• NEX - The easiest way to get a Telepass is to sign up at the Navy Exchange Quality of Life/Residential Services office.  You pay €7.50 (about $10) a month, plus any tolls.
  • Italian Bank Account - The actual cost for a standard ("Family") Telepass is only €3.10 per quarter—about $1.40 per month (plus tolls)!  The trouble is that to pay this rate, you need an Italian bank account.  The easiest way to do this is to sign up for a Intesa Sanpaolo (Banco di Napoli) account at the conveniently located Capodichino branch.  Even when you factor in their €14.50 quarterly account fee, you're still paying only about $8 total a month (and if you sign up for their online banking "Zerotondo" account, you don't even pay the quarterly fee—but you can only visit the teller window once a month) you can use your account to pay rent, bills, etc.  When you sign up for your account, mention that you want to sign up for a Telepass, since they have to link it to your ATM card (this process can take up to a month).  Once linked, visit a Punto Blu (the most convenient is on A1 going North, just before the Agerola/A16 exit) to fill out a form (in Italian—bring a dictionary or someone to help you translate unless you speak some yourself) and get your Telepass.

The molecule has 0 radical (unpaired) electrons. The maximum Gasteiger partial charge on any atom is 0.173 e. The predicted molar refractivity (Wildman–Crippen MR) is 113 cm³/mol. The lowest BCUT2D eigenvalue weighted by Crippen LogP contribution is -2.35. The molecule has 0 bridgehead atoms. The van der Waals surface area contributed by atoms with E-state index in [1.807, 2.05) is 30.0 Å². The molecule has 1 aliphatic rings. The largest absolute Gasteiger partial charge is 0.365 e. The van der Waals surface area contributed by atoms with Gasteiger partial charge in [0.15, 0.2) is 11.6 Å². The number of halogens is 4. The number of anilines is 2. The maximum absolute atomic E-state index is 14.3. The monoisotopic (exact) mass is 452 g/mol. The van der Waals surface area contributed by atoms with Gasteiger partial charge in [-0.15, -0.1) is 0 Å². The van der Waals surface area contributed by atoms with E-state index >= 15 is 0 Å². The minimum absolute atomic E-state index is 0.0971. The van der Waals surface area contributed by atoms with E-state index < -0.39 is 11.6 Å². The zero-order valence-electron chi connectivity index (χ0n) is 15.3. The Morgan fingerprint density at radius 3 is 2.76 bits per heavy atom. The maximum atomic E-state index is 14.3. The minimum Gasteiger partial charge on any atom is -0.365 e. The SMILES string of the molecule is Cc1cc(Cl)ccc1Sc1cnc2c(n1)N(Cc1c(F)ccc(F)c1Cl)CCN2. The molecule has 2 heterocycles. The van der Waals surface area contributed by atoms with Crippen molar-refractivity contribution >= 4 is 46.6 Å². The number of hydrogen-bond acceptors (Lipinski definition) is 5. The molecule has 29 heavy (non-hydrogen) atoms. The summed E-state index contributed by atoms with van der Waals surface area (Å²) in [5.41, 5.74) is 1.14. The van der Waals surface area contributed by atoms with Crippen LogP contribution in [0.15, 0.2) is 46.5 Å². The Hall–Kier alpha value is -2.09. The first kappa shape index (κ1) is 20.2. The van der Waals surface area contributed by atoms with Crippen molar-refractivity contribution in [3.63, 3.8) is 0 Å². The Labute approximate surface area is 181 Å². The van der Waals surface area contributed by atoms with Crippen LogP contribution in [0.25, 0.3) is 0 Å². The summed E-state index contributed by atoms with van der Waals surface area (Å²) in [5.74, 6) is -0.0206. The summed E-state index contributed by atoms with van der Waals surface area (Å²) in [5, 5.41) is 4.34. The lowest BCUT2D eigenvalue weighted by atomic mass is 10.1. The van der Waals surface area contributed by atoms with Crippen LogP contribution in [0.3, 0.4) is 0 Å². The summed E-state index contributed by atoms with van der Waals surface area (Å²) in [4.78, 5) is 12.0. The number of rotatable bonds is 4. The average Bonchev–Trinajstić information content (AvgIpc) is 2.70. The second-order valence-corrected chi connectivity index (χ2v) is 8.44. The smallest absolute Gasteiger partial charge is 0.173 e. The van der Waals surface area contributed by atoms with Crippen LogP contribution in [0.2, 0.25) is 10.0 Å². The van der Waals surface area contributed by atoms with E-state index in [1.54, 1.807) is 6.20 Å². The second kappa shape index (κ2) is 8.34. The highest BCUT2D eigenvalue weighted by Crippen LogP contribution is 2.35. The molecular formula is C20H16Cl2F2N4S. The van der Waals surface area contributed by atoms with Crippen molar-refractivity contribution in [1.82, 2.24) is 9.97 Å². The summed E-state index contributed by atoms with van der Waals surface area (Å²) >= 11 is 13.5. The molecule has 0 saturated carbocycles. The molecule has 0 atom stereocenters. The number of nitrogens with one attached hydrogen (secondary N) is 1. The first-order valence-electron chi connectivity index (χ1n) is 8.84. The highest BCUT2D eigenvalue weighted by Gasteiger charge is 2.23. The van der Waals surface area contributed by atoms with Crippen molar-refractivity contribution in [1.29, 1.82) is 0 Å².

• ...or you can get a Rechargable Telepass.  "Ricaricabile" in Italian, this pass costs €50 and only works on the Naples Tangenziale and the A3 to Sorento/Salerno.  However, it requires no monthly fee or bank account.  You can buy it at any Punto Blu (see links above).  The Telepass Website (in Italian) explains more.